Are simulation style video games such as NHL '11 too complicated?

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nhl11toewscover.jpgI haven’t written a review of NHL ’11 just yet for a simple reason: it’s enormous. From the tweaks EA Sports made to the team building aspects of its old modes to the changes in physics and gameplay to the newly added Hockey Ultimate League and its wacky trading card system, there’s a lot to digest. In fact, I might just include a gallery of reviews like I did with NHL 2K11 for the simple reason that there’s a lot to wrap one’s head around.

(If you want a snapshot review, though: it’s really, really good. There will always be minor quibbles, but it feels better than any of the previous titles. If you’re a hardcore hockey fan, it’s worthy of an upgrade even if you own NHL ’10.)

As much as I enjoy NHL ’11 and other sports games that aim to be realistic and fun at the same time, there’s a part of my gaming heart that aches for the days of cartoonish, reality-bending arcade sports games. From hockey’s NHL Hitz series and Wayne Gretzky hockey to the fantastic NBA Jam and NBA Street games all the way through to robots swinging baseball bats and Mutant League Football, previous consoles featured some incredibly fun titles. It’s clear that the gross maturity of people can’t help but focus on the “That would never happen” aspect instead of lingering on the sheer awesomeness of making a basketball hoop catch on fire.

That saddens me.

When EA Sports made a big move to change its control scheme with NHL ’07, they introduced a new level of immersion to hockey video games. Instead of the strength of a shot being determined by how hard (or long) you press down on a button, now your aim (360 degrees worth) and timing are what really matter. One of the things I love about the scheme is that to simply play the game without getting into the subtle nuances, it’s actually quite simple: the left joystick moves your player, the right joystick acts as your stick and guides your body checks, the right trigger passes and changes players while the right bumper poke checks.

Of course, there’s a big difference between being able to do the simple things and showing enough skill to score goals against and inhibit the offense of an experienced opponent.

Owen Sound of Kotaku asserts that NHL ’11 is “harder than its hardcore fans” and ultimately asks if modern sports games are too complicated for casual gamers or casual fans of a sport to pick up.

The deepening complexity of sports video games is more than tolerable, its marketable, because millions of sports fans have a deep, first-hand association with the sport in question, if not as players then at least as lifelong fans. Unfortunately, it’s also a prerequisite.

There is no such prerequisite in a shooter. Mafia II’s instruction manual is two pages: Here’s how to kill someone before he kills you, basically. Part of that has to do with the lawless context of the game. But it’s also because, unlike the subtleties of defending someone in basketball, there are few gamers out there familiar with the subtleties of being a mafioso, and certainly not enough demanding simulation-quality organized crime gaming.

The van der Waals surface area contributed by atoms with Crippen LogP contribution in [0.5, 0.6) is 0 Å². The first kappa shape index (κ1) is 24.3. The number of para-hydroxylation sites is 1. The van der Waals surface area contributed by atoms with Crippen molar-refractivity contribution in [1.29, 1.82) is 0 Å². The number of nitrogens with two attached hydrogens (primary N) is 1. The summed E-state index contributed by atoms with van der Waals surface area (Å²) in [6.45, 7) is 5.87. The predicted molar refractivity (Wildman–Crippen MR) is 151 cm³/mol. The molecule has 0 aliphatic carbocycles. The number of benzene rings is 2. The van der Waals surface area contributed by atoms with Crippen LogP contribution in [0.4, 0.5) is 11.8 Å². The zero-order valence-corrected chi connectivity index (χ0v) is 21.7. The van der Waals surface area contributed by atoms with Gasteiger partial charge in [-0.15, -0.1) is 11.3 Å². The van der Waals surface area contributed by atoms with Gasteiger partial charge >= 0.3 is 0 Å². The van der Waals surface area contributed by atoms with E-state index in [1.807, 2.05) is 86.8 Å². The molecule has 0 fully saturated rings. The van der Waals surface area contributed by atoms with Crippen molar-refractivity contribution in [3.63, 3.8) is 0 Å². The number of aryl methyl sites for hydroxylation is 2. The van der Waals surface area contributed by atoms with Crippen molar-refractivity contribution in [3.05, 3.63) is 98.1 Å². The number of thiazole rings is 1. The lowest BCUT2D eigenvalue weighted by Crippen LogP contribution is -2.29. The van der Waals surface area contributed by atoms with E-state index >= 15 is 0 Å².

Analysts have asserted that sports gamers are not buying more sports games, but they are spending more money on a single game. The economy may be a big part of that, but it’s only a part of it, I think. As features and different contextual control sets are are added and – especially – as multiplayer communities mature and become more competitive, fans may find themselves without the time or the wherewithal to keep up in the sports they follow more casually than their favorite.

Sports games that try to simplify themselves typically get brushed off as babying the product for people who don’t have sports fan bonafides. Let’s not be so quick to judge things that way. These games may be simplifying themselves to be more accessible to hardcore sports fans who, lacking exposure, can’t yet make that mental connection between what they want their player or team to do and how to execute it on the controller.

There are, however, options out there for people who want to play arcade-style games on modern consoles. Unfortunately, sometimes that requires a certain level of tolerance for outdated rosters (or even imaginary teams stocked with fake players). For one thing, you can play quite a few PS2/original X-Box era games on the newer consoles if they are “backwards compatible.” While $60/full-priced games rarely feature arcade gameplay, it seems like download services are filling the gap. For example, a new edition of the revered NES pigskin game Tecmo Super Bowl was released this year. I’m a big fan of the ridiculously simple soccer game Sensible World of Soccer; in the X-Box 360 version the “A” button controls passing, shooting and attempts to retrieve the ball. Yes, that’s right, passing and shooting on the same button. Another interesting development is that the Nintendo Wii will feature the re-birth of the NBA Live series, complete with an NBA license.

So arcade style video games aren’t dead all together, but simulations demand the biggest budgets and largest audiences. Still, I’ve said it once and I’ll say it again: EA Sports is crazy not to release an NHL ’94-style X-Box Live game. Wouldn’t you want to use Alex Ovechkin like the next coming of Jeremy “Going to make Gretzky’s head bleed” Roenick? Get on it, EA.

Seattle close to naming Ron Francis as GM